This is my bible. Bye.
This is my bible. Bye.
i love this„ not sure who the artist is
Divided Family: Through Music, Cubans Trace Their Roots To Sierra Leone
It is often said that music has the power to bring people together. That sentiment is definitely an understatement when it comes to the Afro-Cubans community Ganga-Longoba of Perico.
Cuba’s Ganga people have been singing the same African chants for generations, but it wasn’t until an Australian researcher took interest in the songs, that they were able to trace their chants to a remote village in Sierra Leone, 170 years after the slave trade.
“When I first filmed the Ganga-Longoba, I believed their ceremonies were a mixture of many different ethnic groups,” says historian Emma Christopher, of Sydney University. “I had no idea that a large number of Ganga songs would come from just one village. I think that’s extremely unusual,” she says.
After tracing their roots back to Sierra Leone, four Cubans made the trip to the African country to delve more into their history. Christopher captured the moment for the documentary They Are We.
"Cuba was cut off at a time when other nations in the Americas were going through black pride and fighting for some justice for what happened to their ancestors," says Dr. Christopher, who points out that the island’s 1959 revolution declared racism ‘solved’. That left a lot of Afro-Cubans adrift, not knowing how to celebrate where they came from and be proud of it," she says.
Whilst many Cubans of Spanish descent have rushed to seek out their ancestry—and passports—Afro-Cubans have been far less anxious to do the same. Organizing a reunion for the divided “family” wasn’t easy given restrictions on traveling from Cuba at the time, and limited resources. But eventually, four Cubans did make their ancestors’ voyage in reverse - to Sierra Leone.
“When I opened my mouth to sing, they just stood there staring,” Elvira Fumero recalls of her arrival in Mokpangumba. “Then it was like an explosion. They started to sing the responses, and dance with me. And I knew then that this was where the Ganga came from,” she says, smiling.
For Alfredo Duquesne, visiting Sierra Leone changed everything.
"It was as if I’d just left the previous weekend. I touched the soil and thought: ‘This is it. I’ve come back,’" he says, describing himself now as ‘at peace’. "At last I know where I come from," Alfredo says. "I’m not a stranger anymore."
This made me wanna cry but like not just of sadness. This is so beautiful and wonderful.
Admit it, you sang every bit of this…
GET OFF MAH LAWN! *shakes walker*
…I know all the fuckin words! 😂someone give me more!!!
The US incarcerates more people per capita than any other nation in the world: Approximately 1 in 100 adults or more than 2.2 million people are behind bars in the US, according to the Pew Center on the States. In addition, another 4.6 million (or a total of almost 7 million) people live under some form of correctional supervision.
Mass incarceration is not a result of higher crime rates: The US has the highest incarceration rate in the world not because it has higher crime rates, but because it imprisons more types of criminal offenders, including non-violent and drug offenders, and keeps them in prison longer. With the exception of homicide, US crime rates are comparable to other European countries with much lower incarceration rates.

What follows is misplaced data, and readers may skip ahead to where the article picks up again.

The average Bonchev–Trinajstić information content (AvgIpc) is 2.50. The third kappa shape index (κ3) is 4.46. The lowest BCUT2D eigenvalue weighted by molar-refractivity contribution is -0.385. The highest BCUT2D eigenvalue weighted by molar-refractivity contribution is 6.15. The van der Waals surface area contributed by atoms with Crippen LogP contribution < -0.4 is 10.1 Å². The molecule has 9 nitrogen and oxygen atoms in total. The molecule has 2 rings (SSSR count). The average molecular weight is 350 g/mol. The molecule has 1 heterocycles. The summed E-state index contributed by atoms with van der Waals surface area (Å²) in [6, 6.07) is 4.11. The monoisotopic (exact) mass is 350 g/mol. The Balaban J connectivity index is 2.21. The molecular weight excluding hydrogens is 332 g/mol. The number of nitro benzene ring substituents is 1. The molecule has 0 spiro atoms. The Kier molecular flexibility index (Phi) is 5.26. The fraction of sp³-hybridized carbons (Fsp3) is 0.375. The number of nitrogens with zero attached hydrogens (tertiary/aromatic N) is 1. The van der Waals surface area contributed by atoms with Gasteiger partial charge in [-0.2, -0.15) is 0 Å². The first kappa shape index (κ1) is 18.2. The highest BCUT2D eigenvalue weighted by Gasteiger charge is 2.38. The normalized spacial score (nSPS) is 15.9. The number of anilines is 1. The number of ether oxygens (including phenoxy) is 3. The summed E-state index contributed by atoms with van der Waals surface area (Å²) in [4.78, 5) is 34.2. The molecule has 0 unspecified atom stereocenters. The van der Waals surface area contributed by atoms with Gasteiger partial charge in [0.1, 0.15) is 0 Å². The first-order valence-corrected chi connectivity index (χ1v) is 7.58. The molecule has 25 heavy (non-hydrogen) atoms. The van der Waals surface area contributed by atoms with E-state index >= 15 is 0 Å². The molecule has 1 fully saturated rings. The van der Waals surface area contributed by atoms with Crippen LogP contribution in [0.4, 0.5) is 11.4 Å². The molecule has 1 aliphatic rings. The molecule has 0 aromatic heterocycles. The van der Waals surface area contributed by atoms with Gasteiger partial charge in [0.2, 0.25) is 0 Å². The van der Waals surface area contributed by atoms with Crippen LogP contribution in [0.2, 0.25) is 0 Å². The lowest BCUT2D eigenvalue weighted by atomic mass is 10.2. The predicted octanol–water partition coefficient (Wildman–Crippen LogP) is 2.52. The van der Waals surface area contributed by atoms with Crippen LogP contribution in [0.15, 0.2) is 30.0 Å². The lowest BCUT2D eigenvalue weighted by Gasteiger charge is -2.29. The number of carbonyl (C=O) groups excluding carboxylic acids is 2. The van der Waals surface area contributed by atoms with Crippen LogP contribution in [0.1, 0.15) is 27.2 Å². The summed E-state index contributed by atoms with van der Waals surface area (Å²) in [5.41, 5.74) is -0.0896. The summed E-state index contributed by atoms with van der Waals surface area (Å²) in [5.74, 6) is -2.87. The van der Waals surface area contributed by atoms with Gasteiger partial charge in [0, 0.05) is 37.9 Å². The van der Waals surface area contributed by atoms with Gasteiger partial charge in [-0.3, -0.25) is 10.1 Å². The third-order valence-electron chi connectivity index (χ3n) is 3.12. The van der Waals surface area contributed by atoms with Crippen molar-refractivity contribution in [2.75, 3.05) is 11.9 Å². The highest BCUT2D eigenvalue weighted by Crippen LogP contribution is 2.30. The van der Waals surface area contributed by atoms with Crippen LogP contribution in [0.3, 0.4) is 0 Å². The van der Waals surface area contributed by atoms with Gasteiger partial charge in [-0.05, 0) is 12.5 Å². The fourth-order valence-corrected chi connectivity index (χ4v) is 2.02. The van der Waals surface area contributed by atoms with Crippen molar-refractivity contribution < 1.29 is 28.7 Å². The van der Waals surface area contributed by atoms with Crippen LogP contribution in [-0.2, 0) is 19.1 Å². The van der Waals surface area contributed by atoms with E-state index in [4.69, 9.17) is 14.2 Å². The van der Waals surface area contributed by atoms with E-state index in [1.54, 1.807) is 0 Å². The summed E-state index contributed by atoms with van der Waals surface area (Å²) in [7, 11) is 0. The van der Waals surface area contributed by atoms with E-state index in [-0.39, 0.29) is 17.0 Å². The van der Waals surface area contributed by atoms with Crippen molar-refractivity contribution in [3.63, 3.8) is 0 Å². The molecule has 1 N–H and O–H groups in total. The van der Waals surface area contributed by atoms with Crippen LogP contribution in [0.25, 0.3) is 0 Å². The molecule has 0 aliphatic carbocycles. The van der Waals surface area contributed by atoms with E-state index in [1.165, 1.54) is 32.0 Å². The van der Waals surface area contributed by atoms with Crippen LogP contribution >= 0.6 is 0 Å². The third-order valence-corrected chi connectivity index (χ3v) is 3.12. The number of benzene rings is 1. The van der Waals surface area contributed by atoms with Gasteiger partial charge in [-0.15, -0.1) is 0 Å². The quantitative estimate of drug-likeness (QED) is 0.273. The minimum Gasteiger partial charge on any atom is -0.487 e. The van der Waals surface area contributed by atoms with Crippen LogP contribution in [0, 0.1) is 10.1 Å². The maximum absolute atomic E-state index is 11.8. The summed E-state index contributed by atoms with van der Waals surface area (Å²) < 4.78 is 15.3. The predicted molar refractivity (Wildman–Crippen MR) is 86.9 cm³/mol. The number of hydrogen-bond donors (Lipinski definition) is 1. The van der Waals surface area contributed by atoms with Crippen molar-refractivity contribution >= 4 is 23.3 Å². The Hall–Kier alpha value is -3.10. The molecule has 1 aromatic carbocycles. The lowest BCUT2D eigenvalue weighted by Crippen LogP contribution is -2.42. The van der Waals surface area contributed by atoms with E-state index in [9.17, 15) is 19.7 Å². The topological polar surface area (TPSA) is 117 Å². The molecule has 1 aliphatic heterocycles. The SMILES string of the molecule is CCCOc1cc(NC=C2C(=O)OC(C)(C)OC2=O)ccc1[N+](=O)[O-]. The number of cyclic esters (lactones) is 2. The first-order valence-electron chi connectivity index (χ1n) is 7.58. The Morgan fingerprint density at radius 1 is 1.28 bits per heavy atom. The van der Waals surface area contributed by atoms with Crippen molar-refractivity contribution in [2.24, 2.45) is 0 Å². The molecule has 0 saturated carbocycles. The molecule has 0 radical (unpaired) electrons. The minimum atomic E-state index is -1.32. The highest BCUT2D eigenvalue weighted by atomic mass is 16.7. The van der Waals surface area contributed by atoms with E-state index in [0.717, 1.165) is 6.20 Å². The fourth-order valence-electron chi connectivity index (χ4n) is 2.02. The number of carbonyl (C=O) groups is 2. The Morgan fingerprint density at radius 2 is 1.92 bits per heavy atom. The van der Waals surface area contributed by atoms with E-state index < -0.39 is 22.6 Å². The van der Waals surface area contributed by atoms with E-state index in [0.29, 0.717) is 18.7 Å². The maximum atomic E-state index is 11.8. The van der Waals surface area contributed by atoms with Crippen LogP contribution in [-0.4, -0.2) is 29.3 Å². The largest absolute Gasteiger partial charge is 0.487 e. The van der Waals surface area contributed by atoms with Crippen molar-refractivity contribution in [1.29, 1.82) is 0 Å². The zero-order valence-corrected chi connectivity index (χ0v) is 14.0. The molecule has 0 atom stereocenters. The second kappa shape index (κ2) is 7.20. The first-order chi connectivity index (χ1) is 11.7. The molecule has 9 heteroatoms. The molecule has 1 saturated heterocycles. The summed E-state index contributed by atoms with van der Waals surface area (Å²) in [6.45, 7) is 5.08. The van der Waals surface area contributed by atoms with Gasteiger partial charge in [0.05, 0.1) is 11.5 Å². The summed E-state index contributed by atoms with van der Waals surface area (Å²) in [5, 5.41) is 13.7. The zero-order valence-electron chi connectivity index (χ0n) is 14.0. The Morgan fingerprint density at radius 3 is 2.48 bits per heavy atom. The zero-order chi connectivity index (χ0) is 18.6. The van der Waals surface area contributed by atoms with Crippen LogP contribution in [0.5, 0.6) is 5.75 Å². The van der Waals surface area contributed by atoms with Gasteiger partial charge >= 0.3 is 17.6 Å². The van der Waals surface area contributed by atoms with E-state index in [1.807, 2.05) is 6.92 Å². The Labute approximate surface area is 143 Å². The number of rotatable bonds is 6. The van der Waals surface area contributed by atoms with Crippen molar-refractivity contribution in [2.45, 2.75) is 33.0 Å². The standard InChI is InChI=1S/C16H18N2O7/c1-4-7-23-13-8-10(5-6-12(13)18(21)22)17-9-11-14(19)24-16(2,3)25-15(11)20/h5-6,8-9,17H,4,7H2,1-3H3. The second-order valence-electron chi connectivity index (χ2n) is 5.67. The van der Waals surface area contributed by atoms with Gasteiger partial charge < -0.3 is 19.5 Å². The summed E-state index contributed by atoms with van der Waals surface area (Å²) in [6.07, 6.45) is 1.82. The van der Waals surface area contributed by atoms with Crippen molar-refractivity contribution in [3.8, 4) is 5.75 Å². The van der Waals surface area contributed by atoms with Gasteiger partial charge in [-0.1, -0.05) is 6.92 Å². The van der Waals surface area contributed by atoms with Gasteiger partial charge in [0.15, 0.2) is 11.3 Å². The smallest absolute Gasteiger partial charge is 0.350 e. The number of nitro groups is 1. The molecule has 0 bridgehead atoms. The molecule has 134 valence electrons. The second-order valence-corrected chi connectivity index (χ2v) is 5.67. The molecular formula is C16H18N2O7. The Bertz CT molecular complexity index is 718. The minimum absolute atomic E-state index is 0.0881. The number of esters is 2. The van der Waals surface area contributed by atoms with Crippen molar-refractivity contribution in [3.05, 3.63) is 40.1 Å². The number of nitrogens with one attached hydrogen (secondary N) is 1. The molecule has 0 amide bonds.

Mass incarceration disproportionately impacts US racial minorities: Mass incarceration has had a devastating effect on blacks and Hispanics in the US. African Americans are six times more likely to be incarcerated than a white person and non-white Latinos are almost three times more likely to be incarcerated, according to the Pew Center on the States.
Incarceration hits hardest at young black and Latino men without high school education. An astounding 11 percent of black men, aged between 20 and 34, are behind bars. Much of the racial disparity is a result of the US’ war on drugs - started by President Ronald Reagan in the 1980s. By 1988, blacks were arrested on drug charges at five times the rate of whites. By 1996, the rate of drug admissions to state prison for black men was 13 times greater than the rate for white men. This is despite the fact that African Americans use drugs at roughly the same rate as white Americans.
Mass incarceration is expensive: Imprisoning people is not cheap. The average cost of housing an inmate is approximately $20,000 to $30,000 per year. This price tag comes at the direct expense of public money that could be spent on public education, medical care and public assistance. And it is one reason why so many states face fiscal crises today.
Okay, not to dispute that this is wrong and the such, but since this is based on a number and not a percent, then doesn’t it make sense that as the population in the USA grows, so does the number of criminals thus the number in the jails?
Population increase doesn’t take into account the fact that the US represents 5% of the world’s population and 25% of the world’s prisoners. It’s the highest known incarceration rate in the world, surpassing China, North Korea, and Russia.
~750 prisoners per 100,000 people is a massive number.
It’s a business. And a lucrative one at that.
When people treat you like they don’t care, believe them.
"I hate double standards" no actually you’re a racist who thinks that white supremacy and racist structures don’t impact the needs of POC
Young, Black and tired of your shit.
"maybe I’m old fashioned but women shouldn’t-" no you’re a misogynist, now please do us all a favor and shut your mouth before something stupid comes out.